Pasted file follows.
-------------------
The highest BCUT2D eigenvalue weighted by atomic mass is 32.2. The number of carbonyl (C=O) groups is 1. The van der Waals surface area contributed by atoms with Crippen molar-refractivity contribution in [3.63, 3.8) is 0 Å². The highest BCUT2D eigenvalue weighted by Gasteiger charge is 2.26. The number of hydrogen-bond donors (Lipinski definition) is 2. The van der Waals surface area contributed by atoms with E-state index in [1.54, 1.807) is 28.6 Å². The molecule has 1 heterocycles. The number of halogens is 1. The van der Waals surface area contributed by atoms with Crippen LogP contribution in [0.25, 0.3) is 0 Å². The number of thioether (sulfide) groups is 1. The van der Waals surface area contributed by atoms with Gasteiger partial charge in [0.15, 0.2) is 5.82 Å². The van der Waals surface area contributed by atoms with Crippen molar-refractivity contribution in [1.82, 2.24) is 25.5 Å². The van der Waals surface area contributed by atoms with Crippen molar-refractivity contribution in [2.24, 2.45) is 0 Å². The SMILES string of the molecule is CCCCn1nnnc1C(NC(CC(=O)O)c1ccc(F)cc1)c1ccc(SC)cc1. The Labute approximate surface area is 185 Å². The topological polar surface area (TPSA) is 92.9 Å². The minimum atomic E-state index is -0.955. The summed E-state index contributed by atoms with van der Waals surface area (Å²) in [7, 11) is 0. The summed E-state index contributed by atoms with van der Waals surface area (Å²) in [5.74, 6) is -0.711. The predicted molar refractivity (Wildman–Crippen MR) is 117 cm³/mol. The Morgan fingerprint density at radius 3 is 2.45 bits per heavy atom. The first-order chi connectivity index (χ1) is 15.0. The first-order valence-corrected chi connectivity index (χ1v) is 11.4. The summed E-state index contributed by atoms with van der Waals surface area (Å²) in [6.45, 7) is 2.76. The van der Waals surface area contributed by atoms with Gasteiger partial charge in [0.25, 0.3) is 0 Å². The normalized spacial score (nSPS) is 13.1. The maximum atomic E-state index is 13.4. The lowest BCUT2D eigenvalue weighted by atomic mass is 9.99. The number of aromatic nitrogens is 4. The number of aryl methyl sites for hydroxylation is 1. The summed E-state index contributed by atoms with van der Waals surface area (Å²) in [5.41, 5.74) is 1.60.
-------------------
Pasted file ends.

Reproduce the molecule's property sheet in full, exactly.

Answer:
The highest BCUT2D eigenvalue weighted by atomic mass is 32.2. The number of carbonyl (C=O) groups is 1. The van der Waals surface area contributed by atoms with Crippen molar-refractivity contribution in [3.63, 3.8) is 0 Å². The highest BCUT2D eigenvalue weighted by Gasteiger charge is 2.26. The number of hydrogen-bond donors (Lipinski definition) is 2. The van der Waals surface area contributed by atoms with E-state index in [1.54, 1.807) is 28.6 Å². The molecule has 1 heterocycles. The number of halogens is 1. The van der Waals surface area contributed by atoms with Crippen LogP contribution in [0.25, 0.3) is 0 Å². The number of thioether (sulfide) groups is 1. The van der Waals surface area contributed by atoms with Gasteiger partial charge in [0.15, 0.2) is 5.82 Å². The van der Waals surface area contributed by atoms with Crippen molar-refractivity contribution in [1.82, 2.24) is 25.5 Å². The van der Waals surface area contributed by atoms with Crippen molar-refractivity contribution in [2.24, 2.45) is 0 Å². The SMILES string of the molecule is CCCCn1nnnc1C(NC(CC(=O)O)c1ccc(F)cc1)c1ccc(SC)cc1. The Labute approximate surface area is 185 Å². The topological polar surface area (TPSA) is 92.9 Å². The minimum atomic E-state index is -0.955. The summed E-state index contributed by atoms with van der Waals surface area (Å²) in [7, 11) is 0. The summed E-state index contributed by atoms with van der Waals surface area (Å²) in [5.74, 6) is -0.711. The predicted molar refractivity (Wildman–Crippen MR) is 117 cm³/mol. The Morgan fingerprint density at radius 3 is 2.45 bits per heavy atom. The first-order chi connectivity index (χ1) is 15.0. The first-order valence-corrected chi connectivity index (χ1v) is 11.4. The summed E-state index contributed by atoms with van der Waals surface area (Å²) in [6.45, 7) is 2.76. The van der Waals surface area contributed by atoms with Gasteiger partial charge in [0.25, 0.3) is 0 Å². The normalized spacial score (nSPS) is 13.1. The maximum atomic E-state index is 13.4. The lowest BCUT2D eigenvalue weighted by atomic mass is 9.99. The number of aromatic nitrogens is 4. The number of aryl methyl sites for hydroxylation is 1. The summed E-state index contributed by atoms with van der Waals surface area (Å²) in [5.41, 5.74) is 1.60.